Go Green for Independence Day

This Fourth of July, some environmentalists are ditching the traditional red, white and blue patriotic fireworks display in favor of a greener option. The environmental pollution caused by fireworks has been a concern for several years, but the smoke in the air is even more potent this year in La Jolla, CA. An environmentalist group is suing the city in an effort to stop the fireworks display, which is of particular concern because it takes place near one of the most biologically important marine areas in California.  The court hearing was set to take place today.

Fireworks contain toxic heavy metals that are linked, not only to air and water pollution, but also to cancer and respiratory problems. And this does not just affect the La Jolla community. Many people around the country will celebrate with fireworks this Independence Day, despite the potential harm to personal and environmental health.

If reading this doesn’t make you want to do away with the fireworks altogether, perhaps you should look into other, more eco-friendly options.  This list of creative ways to celebrate the Fourth of July bypasses the typical fireworks display in favor of more educational ways to mark the day’s importance, like visiting a local cemetery in honor of war veterans or throwing a patriotic-themed potluck party. If you must insist on lighting some fireworks, consider the nitrogen-rich variety, which produce less toxic fumes and smoke.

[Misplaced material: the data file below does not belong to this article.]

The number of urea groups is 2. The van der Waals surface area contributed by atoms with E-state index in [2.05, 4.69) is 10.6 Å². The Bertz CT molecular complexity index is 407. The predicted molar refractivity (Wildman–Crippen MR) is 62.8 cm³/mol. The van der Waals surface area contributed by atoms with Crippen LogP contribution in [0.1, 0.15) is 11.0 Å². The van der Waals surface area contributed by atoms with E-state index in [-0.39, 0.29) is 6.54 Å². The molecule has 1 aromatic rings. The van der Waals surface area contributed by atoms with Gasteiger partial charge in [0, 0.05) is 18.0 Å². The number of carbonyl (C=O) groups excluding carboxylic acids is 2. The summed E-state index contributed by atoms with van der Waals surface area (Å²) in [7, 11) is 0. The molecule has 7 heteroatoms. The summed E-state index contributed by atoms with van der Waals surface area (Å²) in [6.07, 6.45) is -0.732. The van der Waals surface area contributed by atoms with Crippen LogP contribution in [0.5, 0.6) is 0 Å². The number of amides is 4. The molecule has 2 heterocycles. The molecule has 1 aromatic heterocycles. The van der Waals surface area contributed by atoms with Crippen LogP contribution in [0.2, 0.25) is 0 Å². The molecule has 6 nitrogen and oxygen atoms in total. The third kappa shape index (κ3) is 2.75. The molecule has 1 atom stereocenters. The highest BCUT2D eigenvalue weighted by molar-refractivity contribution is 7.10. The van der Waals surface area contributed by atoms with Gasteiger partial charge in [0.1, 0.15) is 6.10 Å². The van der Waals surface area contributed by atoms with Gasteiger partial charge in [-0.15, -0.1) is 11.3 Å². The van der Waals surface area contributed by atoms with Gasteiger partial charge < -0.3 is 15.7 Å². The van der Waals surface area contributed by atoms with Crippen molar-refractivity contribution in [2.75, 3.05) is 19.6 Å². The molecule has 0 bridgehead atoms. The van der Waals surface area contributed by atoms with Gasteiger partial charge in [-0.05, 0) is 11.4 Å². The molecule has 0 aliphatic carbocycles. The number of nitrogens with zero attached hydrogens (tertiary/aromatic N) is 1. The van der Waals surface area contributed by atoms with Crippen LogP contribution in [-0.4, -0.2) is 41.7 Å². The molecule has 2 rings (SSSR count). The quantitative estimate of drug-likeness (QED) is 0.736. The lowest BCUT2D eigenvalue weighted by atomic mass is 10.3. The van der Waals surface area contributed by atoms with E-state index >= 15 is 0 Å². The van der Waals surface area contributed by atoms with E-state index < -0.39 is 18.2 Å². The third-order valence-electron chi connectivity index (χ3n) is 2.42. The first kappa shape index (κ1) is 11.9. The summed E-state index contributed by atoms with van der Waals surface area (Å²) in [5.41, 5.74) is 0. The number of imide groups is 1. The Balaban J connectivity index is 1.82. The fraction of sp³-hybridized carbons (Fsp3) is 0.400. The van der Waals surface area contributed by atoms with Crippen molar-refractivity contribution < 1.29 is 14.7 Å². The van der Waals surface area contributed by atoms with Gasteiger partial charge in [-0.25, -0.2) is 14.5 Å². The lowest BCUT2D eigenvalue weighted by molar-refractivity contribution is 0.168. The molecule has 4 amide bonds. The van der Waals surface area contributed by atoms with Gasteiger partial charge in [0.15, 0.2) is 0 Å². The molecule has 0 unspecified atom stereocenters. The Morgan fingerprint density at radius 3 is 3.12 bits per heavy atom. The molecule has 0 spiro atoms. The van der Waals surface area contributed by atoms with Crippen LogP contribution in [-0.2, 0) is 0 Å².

Bottled Oil Spill Water – The Perfect Souvenir

Just because the BP Oil Spill hasn’t made its way to your state doesn’t mean you have to miss out on the black water that’s sweeping across the gulf. Thanks to the good folks at OilSpillWater.com, you can now purchase a sealed, glass bottle of oil and water to serve as a souvenir and reminder of one of the nation’s worst environmental disasters.

If you can’t tell by now that the site (and our description of it) is rather tongue-in-cheek, you need only read the barely-visible print at the bottom of the site’s home page: “Oil Spill Water is a novelty gift that is included with your donation.”

Jeffrey and David Shiffman, according to a piece from NBC Miami, are selling these bottles for $9.99. Half of that will go to support Reef Relief, the International Fund for Animal Welfare and the International Bird Research Center. Where does the other five bucks go? To cover costs, apparently.

Personally, I think this is a great way to build awareness and raise funds for some organizations that seem to be doing good things in the gulf. I’m a little curious why it takes five dollars to mix an ounce of oil with an ounce of water.

More serious collectors looking for a genuine sample of water from the gulf should look elsewhere, as these bottles contain used motor oil mixed with real ocean water. The two brothers were initially shipping oil taken from the gulf, but that got expensive. By simulating their own bottled oil spill water, they are cutting costs in hopes of passing more of the donations on to the three organizations.

We don’t think the fact that the oil spill water is fake will deter many people from buying it. After all, people continue to buy bottled water from exotic springs and streams, even when 40% of bottled water is nothing more than well-marketed tap water. At least this bottled water is drawing attention to an environmental problem, rather than creating one.